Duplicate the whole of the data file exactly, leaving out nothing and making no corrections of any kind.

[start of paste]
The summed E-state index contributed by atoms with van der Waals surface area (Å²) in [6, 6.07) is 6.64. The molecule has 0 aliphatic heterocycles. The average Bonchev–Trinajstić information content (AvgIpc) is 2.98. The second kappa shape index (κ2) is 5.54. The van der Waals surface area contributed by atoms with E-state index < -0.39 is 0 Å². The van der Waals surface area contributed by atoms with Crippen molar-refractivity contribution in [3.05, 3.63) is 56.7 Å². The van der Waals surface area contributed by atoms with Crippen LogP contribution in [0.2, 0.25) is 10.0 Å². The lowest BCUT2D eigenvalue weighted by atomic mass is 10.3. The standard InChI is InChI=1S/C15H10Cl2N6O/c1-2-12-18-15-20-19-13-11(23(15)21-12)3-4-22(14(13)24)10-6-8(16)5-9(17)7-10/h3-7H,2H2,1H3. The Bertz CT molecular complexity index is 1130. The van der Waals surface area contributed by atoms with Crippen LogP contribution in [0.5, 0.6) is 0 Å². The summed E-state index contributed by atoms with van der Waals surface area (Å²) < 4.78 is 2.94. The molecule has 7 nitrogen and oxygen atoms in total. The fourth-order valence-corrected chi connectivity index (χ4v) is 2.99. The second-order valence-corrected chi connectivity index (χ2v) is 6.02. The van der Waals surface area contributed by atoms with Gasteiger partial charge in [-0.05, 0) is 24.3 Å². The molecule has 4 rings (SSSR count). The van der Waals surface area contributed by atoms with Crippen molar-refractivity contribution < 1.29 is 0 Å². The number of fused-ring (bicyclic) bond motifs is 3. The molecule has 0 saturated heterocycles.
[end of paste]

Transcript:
The summed E-state index contributed by atoms with van der Waals surface area (Å²) in [6, 6.07) is 6.64. The molecule has 0 aliphatic heterocycles. The average Bonchev–Trinajstić information content (AvgIpc) is 2.98. The second kappa shape index (κ2) is 5.54. The van der Waals surface area contributed by atoms with E-state index < -0.39 is 0 Å². The van der Waals surface area contributed by atoms with Crippen molar-refractivity contribution in [3.05, 3.63) is 56.7 Å². The van der Waals surface area contributed by atoms with Crippen LogP contribution in [0.2, 0.25) is 10.0 Å². The lowest BCUT2D eigenvalue weighted by atomic mass is 10.3. The standard InChI is InChI=1S/C15H10Cl2N6O/c1-2-12-18-15-20-19-13-11(23(15)21-12)3-4-22(14(13)24)10-6-8(16)5-9(17)7-10/h3-7H,2H2,1H3. The Bertz CT molecular complexity index is 1130. The van der Waals surface area contributed by atoms with Crippen LogP contribution in [0.5, 0.6) is 0 Å². The summed E-state index contributed by atoms with van der Waals surface area (Å²) < 4.78 is 2.94. The molecule has 7 nitrogen and oxygen atoms in total. The fourth-order valence-corrected chi connectivity index (χ4v) is 2.99. The second-order valence-corrected chi connectivity index (χ2v) is 6.02. The van der Waals surface area contributed by atoms with Gasteiger partial charge in [-0.05, 0) is 24.3 Å². The molecule has 4 rings (SSSR count). The van der Waals surface area contributed by atoms with Crippen molar-refractivity contribution < 1.29 is 0 Å². The number of fused-ring (bicyclic) bond motifs is 3. The molecule has 0 saturated heterocycles.